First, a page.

This information is for reference purposes only. It was current when produced and may now be outdated. Archive material is no longer maintained, and some links may not work. Persons with disabilities having difficulty accessing this information should contact us at: https://info.ahrq.gov. Let us know the nature of the problem, the Web address of what you want, and your contact information.
Please go to www.ahrq.gov for current information.
A Quick Look at Quality
Quality health care means doing the right thing, at the right time, in
the right way, for the right person—and having the best possible
Although we would like to think that every health plan, doctor,
hospital, and other provider gives high-quality care, this is not
always so. Quality varies, for many reasons.
Fortunately, there are scientific ways to measure health care quality.
These tools, called measures, have mostly been used by health
professionals. They use measures to check up on and improve the
quality of care they provide.
But there is some quality information you can use right now to help
you compare your health care choices. And more and more is becoming
available all the time. Many public and private groups are working to
improve and expand health care quality measures. The goal is to make
these measures more reliable, uniform, and helpful to consumers in
making health care choices.
What is Measured?
There are two main types of quality measures that can help you choose
quality health care: consumer ratings and clinical performance measures. Both types are based on "outcomes research."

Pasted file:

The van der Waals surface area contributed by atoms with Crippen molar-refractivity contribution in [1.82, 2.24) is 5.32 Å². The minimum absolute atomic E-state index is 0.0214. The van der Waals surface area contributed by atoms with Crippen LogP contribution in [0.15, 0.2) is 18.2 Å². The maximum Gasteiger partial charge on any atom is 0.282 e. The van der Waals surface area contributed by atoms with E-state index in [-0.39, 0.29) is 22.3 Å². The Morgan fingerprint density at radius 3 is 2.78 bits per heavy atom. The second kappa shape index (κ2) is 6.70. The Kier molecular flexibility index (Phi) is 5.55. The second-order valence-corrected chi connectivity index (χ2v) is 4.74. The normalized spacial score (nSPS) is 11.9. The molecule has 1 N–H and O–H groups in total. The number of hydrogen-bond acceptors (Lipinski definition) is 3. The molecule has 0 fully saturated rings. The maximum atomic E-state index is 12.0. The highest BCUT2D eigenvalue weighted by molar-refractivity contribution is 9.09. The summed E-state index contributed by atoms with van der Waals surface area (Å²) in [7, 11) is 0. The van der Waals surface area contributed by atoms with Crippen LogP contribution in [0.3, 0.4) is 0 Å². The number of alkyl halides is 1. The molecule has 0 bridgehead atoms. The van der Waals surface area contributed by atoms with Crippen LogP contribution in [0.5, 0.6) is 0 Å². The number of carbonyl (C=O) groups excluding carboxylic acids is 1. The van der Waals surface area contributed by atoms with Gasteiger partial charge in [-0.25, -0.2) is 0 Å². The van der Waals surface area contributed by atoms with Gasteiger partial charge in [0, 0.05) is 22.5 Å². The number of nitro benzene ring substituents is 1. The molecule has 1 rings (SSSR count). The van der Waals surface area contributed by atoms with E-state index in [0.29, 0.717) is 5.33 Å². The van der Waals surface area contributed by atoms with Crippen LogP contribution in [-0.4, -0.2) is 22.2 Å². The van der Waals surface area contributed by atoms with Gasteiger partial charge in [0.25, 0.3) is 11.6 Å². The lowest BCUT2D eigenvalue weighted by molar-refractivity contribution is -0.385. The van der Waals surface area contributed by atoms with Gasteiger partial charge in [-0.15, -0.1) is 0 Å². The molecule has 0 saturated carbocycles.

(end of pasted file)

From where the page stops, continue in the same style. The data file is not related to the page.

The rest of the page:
Outcomes research measures the end results of health care practices
and treatments. For example, after treatment, is the pain gone? Can
the patient carry out his or her daily activities? Is he/she satisfied
with his or her care?
Consumer Ratings (or "consumer satisfaction" information)
at health care from the consumer's point of view. For example, do
doctors in the plan communicate well? Do members get the health
services they need?
Many consumer ratings of health plans are based on a survey called the
Consumer Assessment of Health Plans (CAHPS®) and on the Health Plan
Employer Data and Information Set (HEDIS) member satisfaction survey,
which includes CAHPS® questions.
Clinical Performance Measures (also sometimes called "technical quality" measures)
Some widely used clinical performance measures are included in HEDIS. These measures look at how well a health care organization prevents and treats illness. For example, one HEDIS
clinical performance measure looks at whether children get the
immunizations (shots) they need when they need them.
More information on CAHPS® and HEDIS is provided in the Choosing a Health Plan section.
Top of Page
What Should I Look For?
You may be able to find consumer ratings, clinical
performance measures, or both in quality reports. Quality reports go
by different names, including performance reports and report cards.
Quality reports don't tell you which health care choices are the best.
But they can help you decide which are best for you, based on the
things that are most important to you.
More information about quality reports is provided in the Choosing a Health Plan and Choosing a Hospital sections.
Another way to compare quality is to use
information about accreditation. Accreditation is a "seal of
approval." It is mainly used for health care organizations such as
health plans, hospitals, and nursing homes.
To earn accreditation, organizations must meet national standards,
often including clinical performance measures. Organizations choose
whether to participate in accreditation programs. Therefore, you will
not find accreditation information on every nursing home, for example.
More information on accreditation is provided in the Choosing a Health Plan, Choosing Treatments, Choosing a Hospital, and Choosing Long-term Care sections.
Top of Page